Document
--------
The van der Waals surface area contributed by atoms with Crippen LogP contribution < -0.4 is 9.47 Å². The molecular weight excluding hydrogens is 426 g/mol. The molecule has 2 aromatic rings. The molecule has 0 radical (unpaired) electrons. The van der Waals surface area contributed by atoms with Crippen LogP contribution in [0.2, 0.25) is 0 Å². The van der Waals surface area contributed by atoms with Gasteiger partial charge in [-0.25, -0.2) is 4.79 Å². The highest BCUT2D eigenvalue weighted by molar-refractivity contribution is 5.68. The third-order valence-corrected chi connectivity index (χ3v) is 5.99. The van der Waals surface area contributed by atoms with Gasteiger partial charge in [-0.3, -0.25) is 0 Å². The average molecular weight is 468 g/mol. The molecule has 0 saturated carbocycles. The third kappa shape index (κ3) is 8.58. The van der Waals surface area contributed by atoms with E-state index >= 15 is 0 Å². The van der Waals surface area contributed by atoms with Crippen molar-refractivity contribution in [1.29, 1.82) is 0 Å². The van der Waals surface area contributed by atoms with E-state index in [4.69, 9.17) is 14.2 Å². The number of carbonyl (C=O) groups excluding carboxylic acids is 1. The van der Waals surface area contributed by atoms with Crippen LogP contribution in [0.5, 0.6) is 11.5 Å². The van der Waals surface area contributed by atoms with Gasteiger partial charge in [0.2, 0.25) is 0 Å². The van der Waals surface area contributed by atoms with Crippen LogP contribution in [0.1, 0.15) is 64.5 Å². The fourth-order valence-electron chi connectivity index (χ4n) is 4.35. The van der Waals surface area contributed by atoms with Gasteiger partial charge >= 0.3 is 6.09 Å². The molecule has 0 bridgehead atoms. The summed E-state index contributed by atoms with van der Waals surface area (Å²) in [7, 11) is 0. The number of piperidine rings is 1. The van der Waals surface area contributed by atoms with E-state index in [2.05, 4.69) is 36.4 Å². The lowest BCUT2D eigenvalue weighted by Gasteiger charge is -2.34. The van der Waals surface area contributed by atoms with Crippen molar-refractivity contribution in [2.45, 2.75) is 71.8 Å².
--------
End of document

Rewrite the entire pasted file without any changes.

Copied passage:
The van der Waals surface area contributed by atoms with Crippen LogP contribution < -0.4 is 9.47 Å². The molecular weight excluding hydrogens is 426 g/mol. The molecule has 2 aromatic rings. The molecule has 0 radical (unpaired) electrons. The van der Waals surface area contributed by atoms with Crippen LogP contribution in [0.2, 0.25) is 0 Å². The van der Waals surface area contributed by atoms with Gasteiger partial charge in [-0.25, -0.2) is 4.79 Å². The highest BCUT2D eigenvalue weighted by molar-refractivity contribution is 5.68. The third-order valence-corrected chi connectivity index (χ3v) is 5.99. The van der Waals surface area contributed by atoms with Gasteiger partial charge in [-0.3, -0.25) is 0 Å². The average molecular weight is 468 g/mol. The molecule has 0 saturated carbocycles. The third kappa shape index (κ3) is 8.58. The van der Waals surface area contributed by atoms with E-state index >= 15 is 0 Å². The van der Waals surface area contributed by atoms with Crippen molar-refractivity contribution in [1.29, 1.82) is 0 Å². The van der Waals surface area contributed by atoms with E-state index in [4.69, 9.17) is 14.2 Å². The number of carbonyl (C=O) groups excluding carboxylic acids is 1. The van der Waals surface area contributed by atoms with Crippen LogP contribution in [0.5, 0.6) is 11.5 Å². The van der Waals surface area contributed by atoms with Gasteiger partial charge in [0.2, 0.25) is 0 Å². The van der Waals surface area contributed by atoms with Crippen LogP contribution in [0.1, 0.15) is 64.5 Å². The fourth-order valence-electron chi connectivity index (χ4n) is 4.35. The van der Waals surface area contributed by atoms with Gasteiger partial charge >= 0.3 is 6.09 Å². The molecule has 0 bridgehead atoms. The summed E-state index contributed by atoms with van der Waals surface area (Å²) in [7, 11) is 0. The number of piperidine rings is 1. The van der Waals surface area contributed by atoms with E-state index in [2.05, 4.69) is 36.4 Å². The lowest BCUT2D eigenvalue weighted by Gasteiger charge is -2.34. The van der Waals surface area contributed by atoms with Crippen molar-refractivity contribution in [2.45, 2.75) is 71.8 Å².